If quality and functions of chords are related (but is not the same thing), what do I mean by function here? I will name 3 kinds of functions. These names (i.e. jargon) will be associated with various home/journey-related feelings, also known as 'listening experience as metaphor of life experience'. Their definitions are not precise because feelings are not precise. They are rich with metaphorical power precisely because they are not precise, and yet they are different from each other enough so that they can be meaningful (instead of all being the same, which is not so meaningful).
The functions are: 1)tonic, 2)will-return-to-tonic (i.e. 'dominant' in usual music theory jargon), and 3)will-go-to-dominant-or-back-to-tonic. Following W Benjamin's chapter on Mozart in M Tenzer's book on world music, I name these functions T, D, and S. I throw in a piece of heavy reference here to convince you that SOMEBODY, not me, said there are 3 kinds of chords, just like some others referred to Joe Pass in saying there are 2 kinds of chords.
T is easier to define and you can refer to my definition of tonic * elsewhere. T feels stable or homey, but depending on other aspects of your song like rhythm or melody etc., T can also feel somewhat boring like when you have been staying home for too long because you've been sick, wanting to go elsewhere for a breathe fresh air. D or S is that feeling of fresh air, by providing contrast to T. The difference between D and S is this: D almost always go back to T, so often so that listeners expect it to do so, so that when it does not, it is a surprise to them. S sometimes goes to T and sometimes goes to D, with similar likelihood, so that when it does go to either, there is not much of a surprise. As S goes to T, it feels like arriving home; as S goes to D, it feel like the urge to go home. As S goes to another S, it like you are in the middle of a journey; you are not stuck at home, but it is not like that there is a place you have to go either. D, on the other hand, feels like you have to go home soon. Remember these feelings can vary in strength according to how you sequence your chords. Use your life experience about your home(s) and your journey(s) as metaphors to figure out what sequencing of musical experience may theoretically result in how strong of what feeling.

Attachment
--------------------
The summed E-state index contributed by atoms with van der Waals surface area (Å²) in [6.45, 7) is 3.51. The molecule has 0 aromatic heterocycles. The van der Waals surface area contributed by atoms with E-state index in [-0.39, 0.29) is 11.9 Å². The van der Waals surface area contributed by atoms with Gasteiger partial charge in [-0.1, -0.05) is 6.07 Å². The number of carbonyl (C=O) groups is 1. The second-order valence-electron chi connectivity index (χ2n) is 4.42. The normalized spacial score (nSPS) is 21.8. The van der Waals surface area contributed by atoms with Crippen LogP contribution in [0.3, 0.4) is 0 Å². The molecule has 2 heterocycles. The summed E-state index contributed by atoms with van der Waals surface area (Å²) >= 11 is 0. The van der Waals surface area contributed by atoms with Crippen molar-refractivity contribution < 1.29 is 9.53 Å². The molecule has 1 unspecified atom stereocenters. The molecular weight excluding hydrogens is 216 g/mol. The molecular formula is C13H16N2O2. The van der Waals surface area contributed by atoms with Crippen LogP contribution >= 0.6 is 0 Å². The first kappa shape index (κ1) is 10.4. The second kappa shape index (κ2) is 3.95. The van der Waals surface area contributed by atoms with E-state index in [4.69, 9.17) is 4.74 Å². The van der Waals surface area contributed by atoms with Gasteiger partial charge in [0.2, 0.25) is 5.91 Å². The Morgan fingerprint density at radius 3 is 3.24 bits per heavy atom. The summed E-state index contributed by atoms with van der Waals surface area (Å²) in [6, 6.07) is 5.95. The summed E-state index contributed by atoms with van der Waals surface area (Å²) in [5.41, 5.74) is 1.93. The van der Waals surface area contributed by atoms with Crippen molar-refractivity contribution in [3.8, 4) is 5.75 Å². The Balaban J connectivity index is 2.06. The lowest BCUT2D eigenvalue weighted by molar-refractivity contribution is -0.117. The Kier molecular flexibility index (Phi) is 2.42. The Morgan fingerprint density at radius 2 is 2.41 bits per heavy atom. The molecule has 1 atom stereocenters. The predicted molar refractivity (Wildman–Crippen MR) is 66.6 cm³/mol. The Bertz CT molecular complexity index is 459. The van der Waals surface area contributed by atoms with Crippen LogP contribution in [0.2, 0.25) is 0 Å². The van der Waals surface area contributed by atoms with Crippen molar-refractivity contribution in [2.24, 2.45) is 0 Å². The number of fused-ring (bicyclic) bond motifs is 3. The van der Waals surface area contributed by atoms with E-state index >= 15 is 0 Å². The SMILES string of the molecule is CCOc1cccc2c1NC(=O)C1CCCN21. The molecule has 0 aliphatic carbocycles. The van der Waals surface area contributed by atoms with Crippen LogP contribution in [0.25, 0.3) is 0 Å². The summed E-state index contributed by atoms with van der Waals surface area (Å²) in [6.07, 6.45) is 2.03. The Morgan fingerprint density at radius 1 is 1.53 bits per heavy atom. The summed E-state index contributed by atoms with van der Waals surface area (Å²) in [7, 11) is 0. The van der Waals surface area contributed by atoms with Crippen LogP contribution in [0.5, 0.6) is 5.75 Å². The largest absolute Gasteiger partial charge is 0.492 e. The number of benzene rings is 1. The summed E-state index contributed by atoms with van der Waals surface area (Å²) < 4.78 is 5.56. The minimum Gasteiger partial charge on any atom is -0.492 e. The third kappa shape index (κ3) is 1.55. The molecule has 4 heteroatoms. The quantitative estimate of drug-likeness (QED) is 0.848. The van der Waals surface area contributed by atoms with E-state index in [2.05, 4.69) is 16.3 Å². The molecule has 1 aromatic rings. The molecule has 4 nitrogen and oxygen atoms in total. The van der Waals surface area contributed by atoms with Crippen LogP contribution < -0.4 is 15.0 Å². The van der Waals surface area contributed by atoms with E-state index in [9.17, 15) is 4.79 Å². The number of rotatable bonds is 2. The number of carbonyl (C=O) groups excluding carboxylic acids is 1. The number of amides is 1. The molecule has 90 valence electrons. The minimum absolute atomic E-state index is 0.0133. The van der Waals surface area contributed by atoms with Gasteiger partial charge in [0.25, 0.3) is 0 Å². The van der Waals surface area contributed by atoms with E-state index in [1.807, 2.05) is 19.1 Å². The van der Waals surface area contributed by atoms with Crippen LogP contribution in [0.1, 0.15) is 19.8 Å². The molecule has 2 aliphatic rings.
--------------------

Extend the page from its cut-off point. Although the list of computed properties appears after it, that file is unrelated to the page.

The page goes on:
Now some 'usual' usages first. For the D function, people like Mozart tend to use chords whose root is on the 5th or 7th step of the scale (i.e. 'dominant' and 'subtonic') currently in use ('currently' because they can switch between different scales). They tend to use, as the root of S, the 2nd or 4th step (i.e. 'supertonic' and 'subdominant' of the scale in use). T, of course, is on the first step of the scale. This description of T, D, and S chord functions is applicable to works written with chords from major AND/OR minor scales, by people like J. S. Bach just before him, or since him. To understand how they use chords with root on the 3rd or 6th step (i.e. 'median' and 'submedian' of the scale in use), something else must be explained first.
Things gets interesting when chords function like D of D, D of S, S of S, etc. (D of T is simply D, S of T is simply S). As you can see, this kind of function of function forms the basis of a grammar or syntax for sequencing chords, like how you put together sentences from words, but the syntax is not as rigid as that of, say, English. Like English, in which you have have things like subordinate clauses forming sentences, using the grammar of T, D and S, you can build larger sequences of chords out of smaller sequences of chords. To come up with something like a D of D, say to yourself, this chord must of go to the next chord functioning as if that next chord is T, but when the listener get there, they will find out that it is really a D, ready to return to T. Using this grammar, you can create for example D of D of D or even D of D of D of D too.
People like Bach and Mozart tend to use the relative major scale of a minor scale currently in use (e.g. Eb major scale of C natural minor scale) or the relative minor scale of a major scale currently in use (e.g. A natural minor scale of C major scale), not as an 'area' go to and stay there for while, but as an 'area' to go to briefly and quickly return from (they seem to prefer a new scale starting on the 5th degree of the current scale as the 'area' to 'stay longer' or 'modulate to' -- with many exception, of course). So, for people like Mozart, median and submedian chords tend to end a cadence (a formulaic use of a T-D or D-T or S-T or S-D or S-D-T pattern) that briefly tonicizes the relative major or relative minor, or they tend to be a D of S (in another pattern, like S-D, while that pattern's T is not the overall T). For people like Bach, submedian is used a lot for S function too.
However, Mozart and Bach's way is not the only way to associate chords' roots with functions. For example, in 12 bars blues, the 4th degree of the scale functions as root of D (going to T all the time) and the 5th degree of the scale functions as root of S. In other words, using jargon introduced above, 12 bars blues can be described as associating T, D and S functions to 3 chords on different roots but all in the same chord quality, with T's root on the tonic degree of the scale, D's root on the subdominant degree of it, and with the root of S on the dominant degree of the scale. See a glossary summarizing these 'scale-degree jargon' at the very end of this.
Here my theory shows its inconsistency: this S in blues is not going sometimes to T and sometimes to D, but always to D, so it should be called a D of D, but if I call it that, the root movement of DofD-D and D-T is not the same, unlike in the II-V-I case, making my description of S from analyzing Bach and Mozart inconsistent with my description of the blues by labeling some of its chords as S. Actually, the consistency between all the blues makes acceptable their chord functions, with one function that does not really fit my description of S but which I will call S nonetheless. Why do I do it? To keep the number of 'kinds of chords' down to 3.